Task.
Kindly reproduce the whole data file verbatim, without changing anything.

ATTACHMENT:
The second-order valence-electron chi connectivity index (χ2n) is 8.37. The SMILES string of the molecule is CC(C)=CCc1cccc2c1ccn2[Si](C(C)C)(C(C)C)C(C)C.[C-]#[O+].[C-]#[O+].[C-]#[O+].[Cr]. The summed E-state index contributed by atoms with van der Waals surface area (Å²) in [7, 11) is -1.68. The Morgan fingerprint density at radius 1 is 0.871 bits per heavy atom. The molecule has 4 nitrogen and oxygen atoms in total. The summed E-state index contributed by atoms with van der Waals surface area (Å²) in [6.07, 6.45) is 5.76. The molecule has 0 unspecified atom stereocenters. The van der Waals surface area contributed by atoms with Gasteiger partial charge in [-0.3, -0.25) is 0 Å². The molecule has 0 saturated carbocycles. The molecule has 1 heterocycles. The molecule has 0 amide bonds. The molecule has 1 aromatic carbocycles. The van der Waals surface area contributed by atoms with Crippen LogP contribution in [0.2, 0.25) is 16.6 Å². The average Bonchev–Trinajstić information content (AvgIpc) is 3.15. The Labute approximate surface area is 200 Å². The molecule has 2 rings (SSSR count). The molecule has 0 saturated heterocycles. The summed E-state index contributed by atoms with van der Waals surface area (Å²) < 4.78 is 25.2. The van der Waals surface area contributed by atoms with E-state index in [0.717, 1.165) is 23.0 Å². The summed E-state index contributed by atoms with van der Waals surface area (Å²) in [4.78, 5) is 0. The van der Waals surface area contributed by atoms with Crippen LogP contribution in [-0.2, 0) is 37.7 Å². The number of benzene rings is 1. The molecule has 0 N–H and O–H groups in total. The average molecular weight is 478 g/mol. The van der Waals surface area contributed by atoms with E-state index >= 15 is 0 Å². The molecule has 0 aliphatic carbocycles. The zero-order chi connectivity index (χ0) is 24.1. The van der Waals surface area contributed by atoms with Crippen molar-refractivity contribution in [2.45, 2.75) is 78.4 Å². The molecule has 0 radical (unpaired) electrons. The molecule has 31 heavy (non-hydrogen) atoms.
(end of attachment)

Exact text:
The second-order valence-electron chi connectivity index (χ2n) is 8.37. The SMILES string of the molecule is CC(C)=CCc1cccc2c1ccn2[Si](C(C)C)(C(C)C)C(C)C.[C-]#[O+].[C-]#[O+].[C-]#[O+].[Cr]. The summed E-state index contributed by atoms with van der Waals surface area (Å²) in [7, 11) is -1.68. The Morgan fingerprint density at radius 1 is 0.871 bits per heavy atom. The molecule has 4 nitrogen and oxygen atoms in total. The summed E-state index contributed by atoms with van der Waals surface area (Å²) in [6.07, 6.45) is 5.76. The molecule has 0 unspecified atom stereocenters. The van der Waals surface area contributed by atoms with Gasteiger partial charge in [-0.3, -0.25) is 0 Å². The molecule has 0 saturated carbocycles. The molecule has 1 heterocycles. The molecule has 0 amide bonds. The molecule has 1 aromatic carbocycles. The van der Waals surface area contributed by atoms with Crippen LogP contribution in [0.2, 0.25) is 16.6 Å². The average Bonchev–Trinajstić information content (AvgIpc) is 3.15. The Labute approximate surface area is 200 Å². The molecule has 2 rings (SSSR count). The molecule has 0 saturated heterocycles. The summed E-state index contributed by atoms with van der Waals surface area (Å²) < 4.78 is 25.2. The van der Waals surface area contributed by atoms with E-state index in [0.717, 1.165) is 23.0 Å². The summed E-state index contributed by atoms with van der Waals surface area (Å²) in [4.78, 5) is 0. The van der Waals surface area contributed by atoms with Crippen LogP contribution in [-0.2, 0) is 37.7 Å². The number of benzene rings is 1. The molecule has 0 N–H and O–H groups in total. The average molecular weight is 478 g/mol. The van der Waals surface area contributed by atoms with E-state index >= 15 is 0 Å². The molecule has 0 aliphatic carbocycles. The zero-order chi connectivity index (χ0) is 24.1. The van der Waals surface area contributed by atoms with Crippen molar-refractivity contribution in [2.45, 2.75) is 78.4 Å². The molecule has 0 radical (unpaired) electrons. The molecule has 31 heavy (non-hydrogen) atoms.